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First US Case of MERS

Eric Toner, MD, May 2, 2014

Since we published and mailed today's CBN report (below) earlier, the CDC has announced the first confirmed case of MERS in the US. 

According to press reports [1] the patient is a healthcare worker who traveled by air from Saudi Arabia and then by bus to Indiana by way of London and Chicago while asymptomatic on April 24. Respiratory symptoms started on April 27, and the patient was seen in an emergency department on April 28. Testing for MERS was initiated because of the travel history. The patient is isolated and is in stable condition and not on mechanical ventilation at this time. No other details are available at this time.

Clinicians should inquire about travel and occupational history in patients presenting with respiratory infections. Suspected MERS cases should prompt an immediate call to local public health officials. CDC currently recommends standard, contact, and airborne precautions in known or suspected MERS cases. 


Update on Middle East Respiratory Syndrome Coronavirus

By Matt Watson, Senior Analyst, May 2, 2014

Over the past several weeks, the pace of the Middle East Respiratory Syndrome Coronavirus (MERS-CoV) epidemic, which had been slow but sustained, has increased dramatically. As of April 30, the European Centre for Disease Prevention and Control (ECDC) has reported a total of 424 cases and 131 deaths (case fatality rate = 31%),1 with more cases reported in the month of April (n=217) than in all other months since the emergence of MERS 2 years ago (n=207).2 The Kingdom of Saudi Arabia (KSA) has borne the brunt of the epidemic, with more than 80% of the reported cases and deaths, but cases have also been reported in the United Arab Emirates (32), Jordan (2), Egypt (1), Greece (1), Malaysia (1), and the Philippines (1).2

The cause for the rapid uptick in MERS cases is not clear. Proposed explanations include a seasonality effect, enhanced surveillance, or insufficient hospital infection control practices.3 A viral mutation enabling more efficient human-to-human transmission had been suggested, but preliminary analysis of 3 samples taken earlier this month indicates that the virus has remained stable.4

MERS and the Healthcare System

Of the 217 MERS cases reported in April, 62 occurred in healthcare workers.1 It appears that, in the absence of strict infection control measures, MERS-CoV transmission, like transmission of the closely related SARS-CoV, is amplified by the healthcare environment. In August 2013, Assiri and colleagues described a hospital outbreak of MERS in eastern Saudi Arabia in which 23 people were infected and 15 died.5

The WHO indicates that healthcare-associated infections are at play now, as well:

As much as 75% of the recently reported cases appear to be secondary cases, meaning that they are considered to have acquired the infection from another infected person. The majority of these secondary cases are mainly healthcare workers who have been infected within the healthcare setting, although several patients who were in the hospital for other reasons are also considered to have been infected with MERS‐CoV in the hospital. The majority of the infected healthcare workers presented with no or minor symptoms.6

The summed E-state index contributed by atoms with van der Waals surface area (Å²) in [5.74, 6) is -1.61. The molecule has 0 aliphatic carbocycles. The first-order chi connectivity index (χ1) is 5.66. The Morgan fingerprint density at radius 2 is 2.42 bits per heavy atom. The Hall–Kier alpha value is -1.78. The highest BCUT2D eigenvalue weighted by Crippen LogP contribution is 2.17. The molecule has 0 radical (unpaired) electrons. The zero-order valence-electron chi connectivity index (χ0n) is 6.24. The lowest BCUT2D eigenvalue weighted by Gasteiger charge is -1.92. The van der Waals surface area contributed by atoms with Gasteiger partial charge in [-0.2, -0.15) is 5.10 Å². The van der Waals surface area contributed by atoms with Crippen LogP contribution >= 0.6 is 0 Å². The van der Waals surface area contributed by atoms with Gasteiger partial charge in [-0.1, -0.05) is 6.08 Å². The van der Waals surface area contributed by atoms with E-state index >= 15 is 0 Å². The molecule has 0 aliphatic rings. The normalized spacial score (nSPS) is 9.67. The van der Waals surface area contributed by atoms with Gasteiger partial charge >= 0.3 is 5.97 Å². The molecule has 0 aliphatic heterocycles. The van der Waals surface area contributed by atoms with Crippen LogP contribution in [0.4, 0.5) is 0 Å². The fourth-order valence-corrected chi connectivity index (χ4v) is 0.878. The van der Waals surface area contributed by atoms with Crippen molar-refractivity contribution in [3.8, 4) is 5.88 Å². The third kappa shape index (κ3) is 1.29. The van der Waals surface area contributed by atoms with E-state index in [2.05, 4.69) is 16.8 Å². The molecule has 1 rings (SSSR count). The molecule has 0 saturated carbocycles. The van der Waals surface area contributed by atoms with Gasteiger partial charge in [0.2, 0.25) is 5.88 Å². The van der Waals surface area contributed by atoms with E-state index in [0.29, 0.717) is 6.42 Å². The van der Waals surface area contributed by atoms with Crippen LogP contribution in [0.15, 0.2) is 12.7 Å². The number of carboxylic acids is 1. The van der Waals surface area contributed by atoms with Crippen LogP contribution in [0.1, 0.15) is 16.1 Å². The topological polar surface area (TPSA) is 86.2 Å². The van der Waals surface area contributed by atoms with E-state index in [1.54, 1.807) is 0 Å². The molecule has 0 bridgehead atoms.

MERS has also had significant political effects. On April 21st, it was announced that the Saudi Minister of Health, Dr. Abdullah Al-Rabiah, was replaced by current Labor Minister Adel Fakieh.7 Subsequently, it was announced that Dr. Tariq Ahmed Madani would serve as a special advisor to the Minister for MERS.8 Widespread international and domestic concerns regarding the Ministry’s transparency and overall effectiveness of its MERS response was cited as a contributing factor to the decision to replace Dr. Al-Rabiah.

Clinical Implications

MERS has not yet been diagnosed in the United States, though continued international spread of MERS-CoV is considered likely.6 As has been demonstrated in Saudi Arabia and previously in Jordon, the risk of nosocomial transmission to healthcare workers and other patients is significant. Clinicians should maintain a high index of suspicion when evaluating patients presenting with severe acute respiratory illness who have a recent history of travel to the Middle East. CDC currently recommends standard, contact, and airborne precautions in known or suspected MERS cases.9


  1. ECDC. Epidemiological update: Middle East respiratory syndrome coronavirus (MERS-CoV). April 30, 2014. Accessed April 30, 2014.
  2. Roos R. MERS surge continues; April cases top past 2 years' total. CIDRAP News. April 30, 2014. Accessed April 30, 2014.
  3. Kupferschmidt K. Soaring MERS cases cause pandemic jitters, but causes are unclear. Science. April 24, 2014. Accessed April 30, 2014.
  4. Droston C. Sequence information and comments regarding MERS-Coronavirus (CoV) in Jeddah, Kingdom of Saudi Arabia. ProMED Mail. April 26, 2014. Accessed April 30, 2014.
  5. Assiri A, McGeer A, Perl TM, et al. Hospital outbreak of Middle East respiratory syndrome coronavirus. N Engl J Med. 2013 Aug 1;369(5):407-16. Accessed April 30, 2014.
  6. WHO. WHO Risk Assessment: Middle East Respiratory Syndrome Coronavirus (MERS-CoV). April 24, 2014. Accessed April 30, 2014.
  7. McDowall A. Saudi Arabia replaces health minister amid MERS virus fears. Reuters. April 21, 2014. Accessed April 30, 2014.
  8. Coston M. Saudi MOH appoints Dr. Tariq Ahmed Madani Special MERS Advisor. Avian Flu Diary. April 24, 2014. Accessed April 30, 2014.
  9. CDC. Interim infection prevention and control recommendations for hospitalized patients with Middle East Respiratory Syndrome Coronavirus (MERS-CoV). Accessed April 30, 2014.